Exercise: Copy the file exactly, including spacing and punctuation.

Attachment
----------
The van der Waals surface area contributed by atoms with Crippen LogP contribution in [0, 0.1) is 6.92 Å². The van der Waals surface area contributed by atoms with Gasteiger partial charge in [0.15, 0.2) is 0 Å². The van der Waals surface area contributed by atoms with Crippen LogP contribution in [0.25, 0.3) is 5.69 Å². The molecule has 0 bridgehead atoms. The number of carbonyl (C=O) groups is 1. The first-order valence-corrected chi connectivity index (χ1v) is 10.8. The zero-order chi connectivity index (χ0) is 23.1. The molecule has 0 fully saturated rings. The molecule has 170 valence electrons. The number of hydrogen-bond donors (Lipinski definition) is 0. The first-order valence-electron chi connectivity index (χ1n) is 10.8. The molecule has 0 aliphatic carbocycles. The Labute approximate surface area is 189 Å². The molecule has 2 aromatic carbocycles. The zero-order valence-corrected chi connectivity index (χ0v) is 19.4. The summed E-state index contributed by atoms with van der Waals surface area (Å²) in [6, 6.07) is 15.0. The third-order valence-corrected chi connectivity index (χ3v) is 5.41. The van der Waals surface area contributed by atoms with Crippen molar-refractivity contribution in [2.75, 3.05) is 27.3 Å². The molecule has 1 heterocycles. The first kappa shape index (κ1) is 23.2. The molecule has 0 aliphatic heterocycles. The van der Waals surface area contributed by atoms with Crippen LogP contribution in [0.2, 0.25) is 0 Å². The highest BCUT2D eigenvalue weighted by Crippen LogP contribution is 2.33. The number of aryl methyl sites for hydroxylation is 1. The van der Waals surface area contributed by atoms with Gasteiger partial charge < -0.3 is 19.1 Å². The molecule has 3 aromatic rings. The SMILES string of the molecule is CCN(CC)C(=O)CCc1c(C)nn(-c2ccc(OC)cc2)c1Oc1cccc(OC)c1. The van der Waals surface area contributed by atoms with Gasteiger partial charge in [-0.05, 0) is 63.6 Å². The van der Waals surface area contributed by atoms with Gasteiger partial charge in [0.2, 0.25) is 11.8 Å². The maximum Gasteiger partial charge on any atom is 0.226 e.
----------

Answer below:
The van der Waals surface area contributed by atoms with Crippen LogP contribution in [0, 0.1) is 6.92 Å². The van der Waals surface area contributed by atoms with Gasteiger partial charge in [0.15, 0.2) is 0 Å². The van der Waals surface area contributed by atoms with Crippen LogP contribution in [0.25, 0.3) is 5.69 Å². The molecule has 0 bridgehead atoms. The number of carbonyl (C=O) groups is 1. The first-order valence-corrected chi connectivity index (χ1v) is 10.8. The zero-order chi connectivity index (χ0) is 23.1. The molecule has 0 fully saturated rings. The molecule has 170 valence electrons. The number of hydrogen-bond donors (Lipinski definition) is 0. The first-order valence-electron chi connectivity index (χ1n) is 10.8. The molecule has 0 aliphatic carbocycles. The Labute approximate surface area is 189 Å². The molecule has 2 aromatic carbocycles. The zero-order valence-corrected chi connectivity index (χ0v) is 19.4. The summed E-state index contributed by atoms with van der Waals surface area (Å²) in [6, 6.07) is 15.0. The third-order valence-corrected chi connectivity index (χ3v) is 5.41. The van der Waals surface area contributed by atoms with Crippen molar-refractivity contribution in [2.75, 3.05) is 27.3 Å². The molecule has 1 heterocycles. The first kappa shape index (κ1) is 23.2. The molecule has 0 aliphatic heterocycles. The van der Waals surface area contributed by atoms with Crippen LogP contribution in [0.2, 0.25) is 0 Å². The highest BCUT2D eigenvalue weighted by Crippen LogP contribution is 2.33. The number of aryl methyl sites for hydroxylation is 1. The van der Waals surface area contributed by atoms with Gasteiger partial charge < -0.3 is 19.1 Å². The molecule has 3 aromatic rings. The SMILES string of the molecule is CCN(CC)C(=O)CCc1c(C)nn(-c2ccc(OC)cc2)c1Oc1cccc(OC)c1. The van der Waals surface area contributed by atoms with Gasteiger partial charge in [-0.05, 0) is 63.6 Å². The van der Waals surface area contributed by atoms with Gasteiger partial charge in [0.2, 0.25) is 11.8 Å². The maximum Gasteiger partial charge on any atom is 0.226 e.